Taken on it’s own, that is good news. You don’t have to worry about paying an additional data plan for your eye wear. But if you take that statement and couple it with the reports all around the Internet that the X-Phone, a product of Google and their aquired Motorola hardware arm, will have software that will reportedly be very powerful and capable of pulling together Google services “like no other manufacturer has done in the past.” The news of the X-Phone pairing with a Google Glass device suddenly becomes a very interesting prospect. People have speculated that the statement can mean anything from the latest Android OS (which will be Key Lime Pie), to the merging of Chrome and Android on the device. I am seeing it as a special touch of software designed to accent the abilities of Google Glass. (Again I have to place emphasis that this is speculation.)
My reasoning is simple. Google Glass is one of the many projects that has come out of Google’s secret lab. (The self driving automobile is another one of the well known, now highly visible projects.) The name of that secret lab is Google X Lab, or sometimes simply called Google X. We all know that Google collaborates with a company each year to product a Nexus phone to show off exactly what the base version of their new OS can do. Google, being a smart company, realizes that using their newly purchased hardware company (Motorola) to product this years Nexus would be frowned upon by all of the other manufacturers that develop Android phones. But yet, why buy a hardware company if you aren’t going to do something special with it right? Motorola wasn’t purchased just for patents alone. So while someone (HTC anyone?) is making this years Nexus device, Google will be showcasing their X-Phone. It will not be stock Android even though many would like it to be. That will be reserved for the Nexus. The X-Phone will be more Google than any other Android device before it, and come along with an easy (NFC possibly) pairing mode for Google Glass. And as always, we are one step closer to a Google telcom service to activate the phone on. Be ready Kansas, you might be first!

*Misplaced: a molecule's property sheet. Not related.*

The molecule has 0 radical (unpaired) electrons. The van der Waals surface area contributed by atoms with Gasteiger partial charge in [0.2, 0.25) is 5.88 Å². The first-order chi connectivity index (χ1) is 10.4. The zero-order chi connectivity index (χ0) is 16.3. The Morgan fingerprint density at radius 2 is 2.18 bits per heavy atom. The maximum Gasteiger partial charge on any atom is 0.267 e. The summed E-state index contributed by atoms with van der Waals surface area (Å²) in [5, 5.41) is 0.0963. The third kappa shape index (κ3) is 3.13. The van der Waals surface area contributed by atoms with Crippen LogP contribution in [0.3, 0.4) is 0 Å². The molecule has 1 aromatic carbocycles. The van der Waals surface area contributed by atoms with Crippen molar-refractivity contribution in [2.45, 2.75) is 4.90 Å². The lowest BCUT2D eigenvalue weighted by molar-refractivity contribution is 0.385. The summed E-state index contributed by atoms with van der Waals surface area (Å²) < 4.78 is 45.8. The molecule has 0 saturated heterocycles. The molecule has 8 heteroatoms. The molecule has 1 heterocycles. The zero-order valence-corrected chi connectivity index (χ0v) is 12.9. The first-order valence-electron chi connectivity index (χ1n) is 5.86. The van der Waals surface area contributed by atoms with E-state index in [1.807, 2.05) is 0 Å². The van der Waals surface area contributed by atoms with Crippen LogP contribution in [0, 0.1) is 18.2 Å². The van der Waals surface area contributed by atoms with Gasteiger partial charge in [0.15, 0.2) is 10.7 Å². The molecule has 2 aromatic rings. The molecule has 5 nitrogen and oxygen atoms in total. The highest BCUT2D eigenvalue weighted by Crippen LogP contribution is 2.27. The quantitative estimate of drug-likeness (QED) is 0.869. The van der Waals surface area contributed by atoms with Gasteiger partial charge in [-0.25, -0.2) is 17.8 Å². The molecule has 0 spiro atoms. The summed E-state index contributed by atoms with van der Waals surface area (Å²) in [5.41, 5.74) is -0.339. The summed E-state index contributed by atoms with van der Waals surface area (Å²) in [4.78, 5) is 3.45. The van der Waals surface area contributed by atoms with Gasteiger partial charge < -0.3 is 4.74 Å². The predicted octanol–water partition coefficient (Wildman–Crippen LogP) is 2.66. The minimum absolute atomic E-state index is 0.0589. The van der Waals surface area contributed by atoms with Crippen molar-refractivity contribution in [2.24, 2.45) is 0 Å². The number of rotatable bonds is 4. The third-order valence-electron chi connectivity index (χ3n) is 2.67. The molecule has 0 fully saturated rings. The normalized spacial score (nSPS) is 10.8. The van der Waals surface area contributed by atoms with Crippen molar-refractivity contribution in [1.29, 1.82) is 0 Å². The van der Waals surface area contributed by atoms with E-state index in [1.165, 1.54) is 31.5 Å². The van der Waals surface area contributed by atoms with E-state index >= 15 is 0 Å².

+Stephen Elop, CEO of Nokia, hopefully one of your PR guys will stumble upon this post and get it to you in time. You are fighting valiantly to keep your company afloat. For that I give you props and a firm pat on the back. But don’t waste all of that effort and talent on a proposition that is not going to get you where you need to be. Your hardware has always been fantastic. The Lumia 920 is a purely amazing phone. If Steve Jobs were still around he might even have to call it “magical.” It’s a work of art (a bit on the heavy side, but still a work of art.) The price is just about right off contract, and the rumored successor for the 920 is promised to be even thinner and lighter. So why isn’t Nokia the household name that it should be? There are three reasons.
I. Samsung (which has become the dominate face of Android with the Galaxy S III) and Apple (with the equally dominating iPhone line up) make it very difficult for someone else to grab a spot of the lime light. Even a quality phone like the Lumia 920 will hardly grab headlines with the common cell phone user when the marketing of the two behemoths of Samsung and Apple are at work.
II. The Lumia 920 is currently exclusive to AT&T. Even though AT&T is a large provider in the US, it isn’t the only provider. When you start excluding your potential user base, you can not expect your sales to reach their best. The time of a phone on a single carrier has come and gone.
III. The most important part of this… Nokia has currently placed all of their eggs in one basket. Namely the Windows Phone OS. On its own it is a very well done OS. It has a lot of nice features and a ton of potential. Unfortunately it is a world class sprinter starting two hours late in a marathon. It might put on a little burst of speed, but this isn’t the winning lap.
Nokia just needs to take the money that Microsoft has given them and invest some time and effort into marrying their hardware and cameras with Android software. It is well known that Google would greet them with open arms and, non-factual based prediction here, would immediately sign Nokia up to produce the next Nexus phone. I also feel I speak for the majority of Android fanatics when I say that they would be the best selling Nexus device to date. I can immediately think of 20 people who would purchase them outright without waiting for their contract to expire. The year that Nokia decides Android is the way to go will be the year that they fully begin their swing back into relevance.